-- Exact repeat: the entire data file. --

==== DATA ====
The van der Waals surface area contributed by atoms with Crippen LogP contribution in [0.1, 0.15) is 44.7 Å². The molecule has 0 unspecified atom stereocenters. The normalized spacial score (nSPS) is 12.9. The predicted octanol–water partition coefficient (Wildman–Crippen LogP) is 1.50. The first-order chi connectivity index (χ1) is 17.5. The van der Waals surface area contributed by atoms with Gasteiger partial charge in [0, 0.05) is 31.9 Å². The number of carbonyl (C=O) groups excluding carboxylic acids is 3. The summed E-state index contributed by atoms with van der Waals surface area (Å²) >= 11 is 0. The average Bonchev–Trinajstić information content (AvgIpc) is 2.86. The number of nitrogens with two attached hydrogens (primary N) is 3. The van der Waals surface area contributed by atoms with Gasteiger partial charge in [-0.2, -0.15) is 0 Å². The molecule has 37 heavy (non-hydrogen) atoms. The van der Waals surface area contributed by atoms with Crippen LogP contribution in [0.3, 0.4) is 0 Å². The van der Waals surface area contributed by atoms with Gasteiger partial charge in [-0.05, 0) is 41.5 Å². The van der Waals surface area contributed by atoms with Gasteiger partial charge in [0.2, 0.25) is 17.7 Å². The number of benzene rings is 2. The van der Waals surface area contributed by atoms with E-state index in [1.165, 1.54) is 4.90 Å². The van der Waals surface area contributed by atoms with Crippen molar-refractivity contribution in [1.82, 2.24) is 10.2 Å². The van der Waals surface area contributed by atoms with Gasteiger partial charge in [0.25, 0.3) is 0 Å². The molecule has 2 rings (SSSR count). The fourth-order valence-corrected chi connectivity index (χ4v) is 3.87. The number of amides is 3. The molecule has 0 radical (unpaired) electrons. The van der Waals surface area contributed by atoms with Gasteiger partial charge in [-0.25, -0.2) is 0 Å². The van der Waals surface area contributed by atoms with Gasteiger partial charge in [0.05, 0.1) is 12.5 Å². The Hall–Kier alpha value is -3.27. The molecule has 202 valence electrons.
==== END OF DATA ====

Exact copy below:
The van der Waals surface area contributed by atoms with Crippen LogP contribution in [0.1, 0.15) is 44.7 Å². The molecule has 0 unspecified atom stereocenters. The normalized spacial score (nSPS) is 12.9. The predicted octanol–water partition coefficient (Wildman–Crippen LogP) is 1.50. The first-order chi connectivity index (χ1) is 17.5. The van der Waals surface area contributed by atoms with Gasteiger partial charge in [0, 0.05) is 31.9 Å². The number of carbonyl (C=O) groups excluding carboxylic acids is 3. The summed E-state index contributed by atoms with van der Waals surface area (Å²) >= 11 is 0. The average Bonchev–Trinajstić information content (AvgIpc) is 2.86. The number of nitrogens with two attached hydrogens (primary N) is 3. The van der Waals surface area contributed by atoms with Gasteiger partial charge in [-0.2, -0.15) is 0 Å². The molecule has 37 heavy (non-hydrogen) atoms. The van der Waals surface area contributed by atoms with Crippen LogP contribution in [0.3, 0.4) is 0 Å². The van der Waals surface area contributed by atoms with Gasteiger partial charge in [-0.05, 0) is 41.5 Å². The van der Waals surface area contributed by atoms with Gasteiger partial charge in [0.2, 0.25) is 17.7 Å². The number of benzene rings is 2. The van der Waals surface area contributed by atoms with E-state index in [1.165, 1.54) is 4.90 Å². The van der Waals surface area contributed by atoms with Crippen molar-refractivity contribution in [1.82, 2.24) is 10.2 Å². The van der Waals surface area contributed by atoms with Gasteiger partial charge in [0.25, 0.3) is 0 Å². The molecule has 2 rings (SSSR count). The fourth-order valence-corrected chi connectivity index (χ4v) is 3.87. The number of amides is 3. The molecule has 0 radical (unpaired) electrons. The van der Waals surface area contributed by atoms with Gasteiger partial charge in [-0.25, -0.2) is 0 Å². The van der Waals surface area contributed by atoms with Gasteiger partial charge in [0.05, 0.1) is 12.5 Å². The Hall–Kier alpha value is -3.27. The molecule has 202 valence electrons.